Main content

Top tips for teens on digital finance

Here are our top tips for talking to your children about spending in the digital age.  

Talk about digital money when you teach your children about spending

Young children still like playing at shopping and having toy tills and imaginary shops. Try including role-playing games with different types of spending to help them to understand that money can take lots of forms.

Set the ground rules

If your child wants to shop online or start using digital payments, make sure you set the rules and boundaries so they know what’s OK with you and equally what isn’t. You can give them a limit of how much they’re allowed to spend, and what on. Your ground rules might mean they should always put their potential purchases in an online wish list or basket for you to review and approve before they actually buy them.  

Remind them that digital spending is linked to real money

It may sound obvious but children don’t necessarily realise that money they can’t see is still money.

‘Discuss a monthly budget for their digital purchases’

If your child asks for permission to buy a new game, talk about how they might be able to earn the money or what other purchases they might have to forego that month. You can also discuss a monthly budget for their digital purchases to get them thinking about how to manage their day to day spending responsibly. 

Help them to keep track of their online spending

Money diaries or charts can really help and, for older children, encourage them to set some longer term goals so that they have an incentive to keep track of how much they need to save to do what they want to do or to buy something they want. 

Talk about what to look out for

We often think of young people as digital natives who are knowledgeable about and comfortable with new tech – but payments can be tricky in the digital age, and kids of all ages could easily get confused. Make sure they understand frictionless payment.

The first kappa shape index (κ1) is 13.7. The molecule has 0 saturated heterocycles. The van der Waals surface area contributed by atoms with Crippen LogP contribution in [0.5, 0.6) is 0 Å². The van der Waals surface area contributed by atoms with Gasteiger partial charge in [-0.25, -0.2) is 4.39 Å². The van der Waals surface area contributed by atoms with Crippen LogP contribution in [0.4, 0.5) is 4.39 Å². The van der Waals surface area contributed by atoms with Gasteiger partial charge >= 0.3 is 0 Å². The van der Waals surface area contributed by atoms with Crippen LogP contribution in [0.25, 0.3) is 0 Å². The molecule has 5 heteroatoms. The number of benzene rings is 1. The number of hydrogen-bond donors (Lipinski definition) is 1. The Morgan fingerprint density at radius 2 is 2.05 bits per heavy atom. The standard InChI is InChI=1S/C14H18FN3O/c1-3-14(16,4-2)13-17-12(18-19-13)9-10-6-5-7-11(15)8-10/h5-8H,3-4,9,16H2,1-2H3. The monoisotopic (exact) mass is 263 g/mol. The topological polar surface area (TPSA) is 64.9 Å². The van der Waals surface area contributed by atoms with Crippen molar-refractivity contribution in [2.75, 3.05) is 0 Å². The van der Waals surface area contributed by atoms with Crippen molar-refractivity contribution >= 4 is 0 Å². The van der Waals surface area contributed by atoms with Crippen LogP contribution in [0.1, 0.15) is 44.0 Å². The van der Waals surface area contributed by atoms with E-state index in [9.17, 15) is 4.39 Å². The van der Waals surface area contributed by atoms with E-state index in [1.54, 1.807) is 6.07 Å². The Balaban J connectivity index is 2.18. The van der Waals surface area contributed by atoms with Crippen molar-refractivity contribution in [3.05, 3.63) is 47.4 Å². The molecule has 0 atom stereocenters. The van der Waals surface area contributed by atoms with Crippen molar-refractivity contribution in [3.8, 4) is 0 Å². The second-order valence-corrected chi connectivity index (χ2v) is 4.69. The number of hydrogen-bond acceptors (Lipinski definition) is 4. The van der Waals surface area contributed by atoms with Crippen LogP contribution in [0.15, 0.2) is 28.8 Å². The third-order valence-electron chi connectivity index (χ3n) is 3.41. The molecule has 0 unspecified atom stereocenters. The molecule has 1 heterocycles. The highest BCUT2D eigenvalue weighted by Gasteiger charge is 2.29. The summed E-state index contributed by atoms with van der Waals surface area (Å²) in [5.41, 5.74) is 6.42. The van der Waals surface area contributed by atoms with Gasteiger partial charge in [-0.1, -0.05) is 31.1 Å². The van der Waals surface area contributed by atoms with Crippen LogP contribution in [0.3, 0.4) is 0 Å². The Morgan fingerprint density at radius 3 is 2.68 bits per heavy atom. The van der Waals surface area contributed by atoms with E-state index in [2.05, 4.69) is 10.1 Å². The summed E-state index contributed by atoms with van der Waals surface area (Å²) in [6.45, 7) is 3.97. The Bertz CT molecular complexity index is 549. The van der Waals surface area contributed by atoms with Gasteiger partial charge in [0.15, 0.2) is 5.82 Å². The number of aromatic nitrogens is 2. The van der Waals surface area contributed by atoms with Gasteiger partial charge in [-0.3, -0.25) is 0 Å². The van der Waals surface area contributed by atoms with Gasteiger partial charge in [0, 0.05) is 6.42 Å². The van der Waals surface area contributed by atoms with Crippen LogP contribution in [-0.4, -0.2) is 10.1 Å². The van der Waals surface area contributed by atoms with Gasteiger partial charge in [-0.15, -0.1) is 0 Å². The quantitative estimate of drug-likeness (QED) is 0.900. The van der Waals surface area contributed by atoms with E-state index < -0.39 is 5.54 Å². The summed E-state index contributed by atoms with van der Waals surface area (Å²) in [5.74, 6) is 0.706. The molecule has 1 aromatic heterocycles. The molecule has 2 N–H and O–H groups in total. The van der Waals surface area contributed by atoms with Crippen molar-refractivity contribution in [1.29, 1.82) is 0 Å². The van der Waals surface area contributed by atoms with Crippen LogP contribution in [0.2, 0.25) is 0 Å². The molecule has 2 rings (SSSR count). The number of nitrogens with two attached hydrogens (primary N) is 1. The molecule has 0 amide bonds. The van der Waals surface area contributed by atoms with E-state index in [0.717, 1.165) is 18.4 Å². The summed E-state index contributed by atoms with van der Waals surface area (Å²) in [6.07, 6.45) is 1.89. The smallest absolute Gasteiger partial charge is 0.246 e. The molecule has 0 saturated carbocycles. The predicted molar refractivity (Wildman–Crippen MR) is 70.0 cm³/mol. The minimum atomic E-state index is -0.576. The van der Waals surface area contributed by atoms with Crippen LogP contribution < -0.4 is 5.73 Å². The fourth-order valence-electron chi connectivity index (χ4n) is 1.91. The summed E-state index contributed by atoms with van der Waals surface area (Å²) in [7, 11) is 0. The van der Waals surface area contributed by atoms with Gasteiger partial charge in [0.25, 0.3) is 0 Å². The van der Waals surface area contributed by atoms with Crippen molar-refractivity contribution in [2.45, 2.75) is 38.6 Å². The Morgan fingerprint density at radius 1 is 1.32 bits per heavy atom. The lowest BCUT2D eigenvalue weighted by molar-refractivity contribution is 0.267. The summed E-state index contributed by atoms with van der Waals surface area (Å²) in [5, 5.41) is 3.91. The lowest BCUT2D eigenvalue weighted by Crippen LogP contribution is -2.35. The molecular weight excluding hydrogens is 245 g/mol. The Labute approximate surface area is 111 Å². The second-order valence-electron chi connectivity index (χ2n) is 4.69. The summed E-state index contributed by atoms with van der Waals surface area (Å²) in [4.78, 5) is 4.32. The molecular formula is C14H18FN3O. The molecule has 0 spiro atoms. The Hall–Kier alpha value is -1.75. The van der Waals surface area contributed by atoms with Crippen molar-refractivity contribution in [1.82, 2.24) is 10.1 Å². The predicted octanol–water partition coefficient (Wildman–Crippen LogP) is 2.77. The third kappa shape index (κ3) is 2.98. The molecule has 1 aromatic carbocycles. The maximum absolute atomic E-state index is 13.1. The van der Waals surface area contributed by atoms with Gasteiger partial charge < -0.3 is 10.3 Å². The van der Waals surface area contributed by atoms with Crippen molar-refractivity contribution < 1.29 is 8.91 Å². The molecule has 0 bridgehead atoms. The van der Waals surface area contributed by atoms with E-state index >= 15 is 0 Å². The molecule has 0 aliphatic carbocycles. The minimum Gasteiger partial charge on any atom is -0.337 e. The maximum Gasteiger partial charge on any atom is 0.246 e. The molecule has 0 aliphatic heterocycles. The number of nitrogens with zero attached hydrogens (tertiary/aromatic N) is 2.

Share devices, but not passwords

At a practical level, make sure that any family tablets or devices you let your child borrow are set up to require a password for purchases and that they don’t share your password. Think of handing a device over in the same way you would think about handing over your purse or payment card.

Talk about keeping their digital money safe

Make sure they understand that their phone is also a wallet and their password can be the key to purchases.  Encourage them to understand the importance of security measures, even if they think at first these are an inconvenience.

Talk to relatives about how you manage digital spending with your children

Vouchers that can be spent online can be more welcome presents than cash for today’s young people.

Further reading

Managing money in the digital world

Money Advice Service

Parent Zone

Cyber Aware

Young Money

Parent Zone acknowledges Visa Europe's support in enabling us to deliver these resources. 

The advice published on Parent Info is provided by independent experts in their field and not necessarily the views of Parent Zone or NCA-CEOP.

Updated: ​May 2018

Related articles

  • Education and the future

    From primary to secondary: how to ease your child’s transition

    Leaving behind the familiar, safe environment of primary school and setting off for the uncharted territory of secondary school is a big adventure in a child’s life. It’s exciting - new people and new activities — but also challenging. Here are a few ways you can help smooth your child’s transition to secondary school

  • Education and the future

    Returning to school: 7 tips to help your primary-age child cope

    Children in Scotland are returning to school next week after an extended time away, with those in the rest of the UK following soon after. How can you help them deal with all the changes?

Explore further